Tuesday, July 13, 2010

Get your facts straight, girl!

My book arrived today!!  Well, not MY book, but the book I ordered after taking the raw food prep class with Heather H. Phillips at Redmond's Whole Foods.  Becoming Raw by Davis, Melina, and Berry has been tauted as the most comprehensive, facts based book on raw food to date.  I've started reading but still have a ways to go.

The first part is a historical and "movement" overview.  I've learned much already.  I thought Ann Wigmore was one of the first published, but I was off by a good 100 years.  Much of the movement started in Germany during the late 1800's.  (boy, Germany must have been a crazy place at that time when you think of all the medico's whose practices were considered suspect...like Freud and others).   As I work through it, I'll post a better review.

The raw food life is going well.  I'm have a bit more craving for the standard diet, but have been able to fix that by filling the appropriate nutritional request the ol' body wants.  It seem that protein cravings are the strongest, and I'm very happy filling them with hummus or black bean dips.  It's strange, but ever time I reach for the can of salmon to fill it, I change my mind and reach for a can of beans instead and make a dip.  Yes, canned and processed, but with the rarity of use it's the best way to make sure I can get what's needed without wasting food.

For most of my life, I took foods for granted.  Unlike some Native American practices where all foods are blessed for giving their energy and life to the human consumer, I just consumed.  Since becoming raw, I'm appreciating where my food is coming from and what it takes to get it there.  I've seen several documentaries on food production in the past, and it has always made me very sad, but did not convert me to vegetarianism or veganism.

What actually impacted me most was a short story from an Australian author.  Of course I can't remember who the author is or the title of the story, but I think it was published in an anthology of Oz SciFi and Fantasy stories.  It was about the creation of a hybrid "meat" creature that was raised to feed humans after other animals were emancipated from production-like environments.  The scientists who created the "meat" creatures were interviewed by a reporter to tout the benefits of these animals had as "food" because of their superior genetic design optimal for human consumption and, most importantly, that the creatures had no understanding of who or where they were.  They were the perfect food fodder because they were senseless.  The story unfolds that the reporter is approached by one of the beasts who communicates, in their own way, that they are cognizant and know what's happening to them.  More than a documentary, this strange and disturbing story lodged in my mind the not so fair practices of animal domestication and husbandry.  When a hunt occurs, at least there is some chance for the hunted.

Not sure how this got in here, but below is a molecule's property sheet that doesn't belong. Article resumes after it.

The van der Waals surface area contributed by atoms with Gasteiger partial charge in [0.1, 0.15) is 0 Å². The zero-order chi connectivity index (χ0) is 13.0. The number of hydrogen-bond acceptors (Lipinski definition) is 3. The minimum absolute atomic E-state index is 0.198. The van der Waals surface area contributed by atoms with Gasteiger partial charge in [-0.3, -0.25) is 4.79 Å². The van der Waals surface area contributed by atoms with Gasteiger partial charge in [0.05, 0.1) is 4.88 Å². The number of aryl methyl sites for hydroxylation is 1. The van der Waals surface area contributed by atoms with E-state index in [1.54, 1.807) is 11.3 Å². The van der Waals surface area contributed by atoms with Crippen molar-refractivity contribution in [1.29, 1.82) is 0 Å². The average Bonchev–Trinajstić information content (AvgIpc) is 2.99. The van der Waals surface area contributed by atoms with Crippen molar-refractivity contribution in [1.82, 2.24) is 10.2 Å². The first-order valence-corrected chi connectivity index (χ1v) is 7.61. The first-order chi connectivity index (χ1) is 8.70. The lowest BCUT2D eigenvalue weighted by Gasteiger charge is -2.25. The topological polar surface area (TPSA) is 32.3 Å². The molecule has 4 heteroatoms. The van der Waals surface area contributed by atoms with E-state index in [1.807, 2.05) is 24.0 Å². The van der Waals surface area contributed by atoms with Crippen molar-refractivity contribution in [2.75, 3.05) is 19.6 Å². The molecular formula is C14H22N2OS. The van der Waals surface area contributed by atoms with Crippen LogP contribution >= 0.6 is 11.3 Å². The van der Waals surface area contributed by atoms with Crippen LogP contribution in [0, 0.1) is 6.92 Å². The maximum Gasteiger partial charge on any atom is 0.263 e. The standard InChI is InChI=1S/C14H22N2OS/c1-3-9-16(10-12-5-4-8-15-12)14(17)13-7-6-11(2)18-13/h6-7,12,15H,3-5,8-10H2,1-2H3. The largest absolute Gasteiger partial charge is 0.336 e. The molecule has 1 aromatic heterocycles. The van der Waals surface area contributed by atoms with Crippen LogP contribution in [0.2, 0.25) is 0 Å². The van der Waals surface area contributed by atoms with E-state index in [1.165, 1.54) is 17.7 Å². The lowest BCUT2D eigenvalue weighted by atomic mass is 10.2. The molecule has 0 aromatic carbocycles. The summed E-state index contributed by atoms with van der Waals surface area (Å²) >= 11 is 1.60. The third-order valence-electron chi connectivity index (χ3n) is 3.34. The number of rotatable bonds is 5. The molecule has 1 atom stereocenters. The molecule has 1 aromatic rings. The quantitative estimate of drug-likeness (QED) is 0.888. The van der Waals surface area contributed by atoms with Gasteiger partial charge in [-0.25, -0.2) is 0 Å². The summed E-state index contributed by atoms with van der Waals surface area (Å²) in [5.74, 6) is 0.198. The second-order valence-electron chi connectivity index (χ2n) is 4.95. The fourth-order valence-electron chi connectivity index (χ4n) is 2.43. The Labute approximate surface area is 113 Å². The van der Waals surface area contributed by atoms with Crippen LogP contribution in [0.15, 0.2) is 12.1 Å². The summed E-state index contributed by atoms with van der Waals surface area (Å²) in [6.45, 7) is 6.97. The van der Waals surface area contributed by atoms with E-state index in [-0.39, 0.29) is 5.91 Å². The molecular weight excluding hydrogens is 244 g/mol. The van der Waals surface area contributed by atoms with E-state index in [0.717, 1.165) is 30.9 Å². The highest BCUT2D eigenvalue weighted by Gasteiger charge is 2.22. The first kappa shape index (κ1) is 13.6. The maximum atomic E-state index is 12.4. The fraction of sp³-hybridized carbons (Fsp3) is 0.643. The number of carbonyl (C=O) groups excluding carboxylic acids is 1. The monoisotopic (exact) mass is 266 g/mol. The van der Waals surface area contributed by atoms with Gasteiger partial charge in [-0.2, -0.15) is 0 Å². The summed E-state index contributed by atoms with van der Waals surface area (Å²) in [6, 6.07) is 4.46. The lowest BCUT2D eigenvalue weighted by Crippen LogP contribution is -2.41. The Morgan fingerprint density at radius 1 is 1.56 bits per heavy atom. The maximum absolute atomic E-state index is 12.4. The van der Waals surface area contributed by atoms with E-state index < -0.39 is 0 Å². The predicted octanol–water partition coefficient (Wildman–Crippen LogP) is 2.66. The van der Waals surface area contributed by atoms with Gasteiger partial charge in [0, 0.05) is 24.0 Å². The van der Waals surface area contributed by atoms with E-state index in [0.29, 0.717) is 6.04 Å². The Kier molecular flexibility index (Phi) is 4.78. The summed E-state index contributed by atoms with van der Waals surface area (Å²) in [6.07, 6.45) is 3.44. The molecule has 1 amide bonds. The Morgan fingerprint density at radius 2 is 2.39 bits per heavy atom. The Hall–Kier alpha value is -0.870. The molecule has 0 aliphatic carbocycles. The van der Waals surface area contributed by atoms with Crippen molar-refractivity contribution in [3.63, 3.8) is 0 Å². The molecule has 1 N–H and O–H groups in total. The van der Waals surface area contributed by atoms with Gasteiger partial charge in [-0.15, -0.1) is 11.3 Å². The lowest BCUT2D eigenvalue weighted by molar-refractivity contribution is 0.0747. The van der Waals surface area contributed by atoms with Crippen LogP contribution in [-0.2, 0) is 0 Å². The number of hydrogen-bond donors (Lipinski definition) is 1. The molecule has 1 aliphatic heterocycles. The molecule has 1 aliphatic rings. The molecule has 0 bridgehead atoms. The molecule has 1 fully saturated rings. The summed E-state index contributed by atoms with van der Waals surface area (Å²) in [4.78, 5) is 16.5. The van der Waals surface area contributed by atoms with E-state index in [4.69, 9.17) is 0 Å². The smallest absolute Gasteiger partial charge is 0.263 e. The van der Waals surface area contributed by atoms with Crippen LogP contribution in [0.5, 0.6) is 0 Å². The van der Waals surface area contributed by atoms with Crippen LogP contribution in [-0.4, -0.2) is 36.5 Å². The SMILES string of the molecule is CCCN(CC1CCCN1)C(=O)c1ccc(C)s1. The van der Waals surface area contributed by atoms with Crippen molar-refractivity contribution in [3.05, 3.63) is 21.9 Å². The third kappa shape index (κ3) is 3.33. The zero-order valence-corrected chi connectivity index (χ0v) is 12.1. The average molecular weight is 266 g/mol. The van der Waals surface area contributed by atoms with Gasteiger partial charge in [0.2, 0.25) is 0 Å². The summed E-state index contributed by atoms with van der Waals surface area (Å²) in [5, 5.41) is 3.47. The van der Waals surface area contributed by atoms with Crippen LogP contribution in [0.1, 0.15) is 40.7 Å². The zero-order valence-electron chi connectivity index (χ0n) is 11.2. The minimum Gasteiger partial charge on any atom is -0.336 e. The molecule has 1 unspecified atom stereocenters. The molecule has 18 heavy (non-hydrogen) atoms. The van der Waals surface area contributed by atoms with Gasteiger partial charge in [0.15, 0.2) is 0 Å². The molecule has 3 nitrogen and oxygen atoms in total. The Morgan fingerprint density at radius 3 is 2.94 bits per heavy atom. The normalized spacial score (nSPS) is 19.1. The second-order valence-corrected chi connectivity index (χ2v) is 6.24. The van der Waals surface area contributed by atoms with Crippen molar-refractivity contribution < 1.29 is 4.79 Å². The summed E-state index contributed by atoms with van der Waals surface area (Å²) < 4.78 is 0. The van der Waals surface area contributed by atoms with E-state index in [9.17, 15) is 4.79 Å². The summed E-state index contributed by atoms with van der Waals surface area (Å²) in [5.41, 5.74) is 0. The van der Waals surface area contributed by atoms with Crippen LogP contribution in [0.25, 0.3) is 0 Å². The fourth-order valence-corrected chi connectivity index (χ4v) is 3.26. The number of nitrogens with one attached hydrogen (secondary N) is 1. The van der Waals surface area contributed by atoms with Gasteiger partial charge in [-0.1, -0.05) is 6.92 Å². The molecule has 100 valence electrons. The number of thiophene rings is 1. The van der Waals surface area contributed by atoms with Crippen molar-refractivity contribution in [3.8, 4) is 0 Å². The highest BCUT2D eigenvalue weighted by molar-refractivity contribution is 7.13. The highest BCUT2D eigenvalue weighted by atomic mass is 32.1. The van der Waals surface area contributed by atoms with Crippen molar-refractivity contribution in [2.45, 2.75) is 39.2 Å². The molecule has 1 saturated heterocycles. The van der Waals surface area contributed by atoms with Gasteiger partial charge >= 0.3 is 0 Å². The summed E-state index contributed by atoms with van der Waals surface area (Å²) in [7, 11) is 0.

We humans practice such unfair advantages over other animals that it's sad.  It shows us not as smarter because we can farm them, but there is a selfishness and a cruelty to it.  I ask myself now, is it enough to walk away from a hamburger when I feel my health is strong enough to permit myself some cooked food?  I don't know.  It's like Victoria Bentenko says, "We are addicted to cooked foods."  I find the pull even stronger than anything else.  I know it's partly because food is the center of life.  We socialize around it, and like other addictive substances, we comfort ourselves with it and use it for other purposes than its meant.

An interesting sidebar that has also surfaced since going raw has been a re-centering of the food addiction principle in my life.  I still eat with gusto and enthusiasm, but I find I don't have the cravings for things as with cooked food.  The window of what I could eat with cooked food was so wide and broad that a desire to fulfill any fixation was possible.  With changing to raw foods, so many of the unhealthy attachments I had to food come to the surface before I can indulge them because I have to think about HOW to get the "fix" in this new food world.  It makes me stop and think twice before I prepare and eat something based on a desire, as opposed to a bodily need.

Since going raw, I can hear my body ask for different foods more for need than want.  I like it.  I feel more at peace with my kitchen, my pantry, and my body than driven by a desire that is manufactured in more ways than mentally created.

I know I have much to learn and a long way to go on this journey.  Where I end will be intriguing to me.

Peace, love, out!

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